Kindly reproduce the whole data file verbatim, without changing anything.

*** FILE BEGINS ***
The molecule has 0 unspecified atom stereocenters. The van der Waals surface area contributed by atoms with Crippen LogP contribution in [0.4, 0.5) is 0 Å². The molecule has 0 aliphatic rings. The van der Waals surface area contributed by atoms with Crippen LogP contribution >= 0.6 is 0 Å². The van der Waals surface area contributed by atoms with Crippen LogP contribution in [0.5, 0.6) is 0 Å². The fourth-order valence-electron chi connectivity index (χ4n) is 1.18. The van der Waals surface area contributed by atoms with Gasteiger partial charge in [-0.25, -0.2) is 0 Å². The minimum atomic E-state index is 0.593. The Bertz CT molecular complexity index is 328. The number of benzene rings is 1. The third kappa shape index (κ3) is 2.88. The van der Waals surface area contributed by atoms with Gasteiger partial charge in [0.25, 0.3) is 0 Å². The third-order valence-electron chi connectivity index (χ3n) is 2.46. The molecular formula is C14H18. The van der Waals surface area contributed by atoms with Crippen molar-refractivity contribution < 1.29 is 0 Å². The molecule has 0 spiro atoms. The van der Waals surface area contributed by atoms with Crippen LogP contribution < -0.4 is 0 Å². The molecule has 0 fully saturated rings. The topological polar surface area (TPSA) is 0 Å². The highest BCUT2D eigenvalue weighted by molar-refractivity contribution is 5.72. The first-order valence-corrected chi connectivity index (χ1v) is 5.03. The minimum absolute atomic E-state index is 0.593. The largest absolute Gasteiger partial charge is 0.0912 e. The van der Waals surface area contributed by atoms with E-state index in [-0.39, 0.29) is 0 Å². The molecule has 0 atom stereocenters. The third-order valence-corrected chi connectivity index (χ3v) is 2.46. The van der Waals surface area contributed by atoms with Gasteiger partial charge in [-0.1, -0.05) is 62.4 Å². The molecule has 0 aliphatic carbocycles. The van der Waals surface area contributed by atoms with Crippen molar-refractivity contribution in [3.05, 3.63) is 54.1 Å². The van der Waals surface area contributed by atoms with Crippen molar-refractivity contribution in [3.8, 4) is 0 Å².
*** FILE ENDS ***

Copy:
The molecule has 0 unspecified atom stereocenters. The van der Waals surface area contributed by atoms with Crippen LogP contribution in [0.4, 0.5) is 0 Å². The molecule has 0 aliphatic rings. The van der Waals surface area contributed by atoms with Crippen LogP contribution >= 0.6 is 0 Å². The van der Waals surface area contributed by atoms with Crippen LogP contribution in [0.5, 0.6) is 0 Å². The fourth-order valence-electron chi connectivity index (χ4n) is 1.18. The van der Waals surface area contributed by atoms with Gasteiger partial charge in [-0.25, -0.2) is 0 Å². The minimum atomic E-state index is 0.593. The Bertz CT molecular complexity index is 328. The number of benzene rings is 1. The third kappa shape index (κ3) is 2.88. The van der Waals surface area contributed by atoms with Gasteiger partial charge in [0.25, 0.3) is 0 Å². The third-order valence-electron chi connectivity index (χ3n) is 2.46. The molecular formula is C14H18. The van der Waals surface area contributed by atoms with Crippen molar-refractivity contribution < 1.29 is 0 Å². The molecule has 0 spiro atoms. The van der Waals surface area contributed by atoms with Crippen LogP contribution < -0.4 is 0 Å². The molecule has 0 fully saturated rings. The topological polar surface area (TPSA) is 0 Å². The highest BCUT2D eigenvalue weighted by molar-refractivity contribution is 5.72. The first-order valence-corrected chi connectivity index (χ1v) is 5.03. The minimum absolute atomic E-state index is 0.593. The largest absolute Gasteiger partial charge is 0.0912 e. The van der Waals surface area contributed by atoms with E-state index in [-0.39, 0.29) is 0 Å². The molecule has 0 atom stereocenters. The third-order valence-corrected chi connectivity index (χ3v) is 2.46. The van der Waals surface area contributed by atoms with Gasteiger partial charge in [-0.1, -0.05) is 62.4 Å². The molecule has 0 aliphatic carbocycles. The van der Waals surface area contributed by atoms with Crippen molar-refractivity contribution in [3.05, 3.63) is 54.1 Å². The van der Waals surface area contributed by atoms with Crippen molar-refractivity contribution in [3.8, 4) is 0 Å².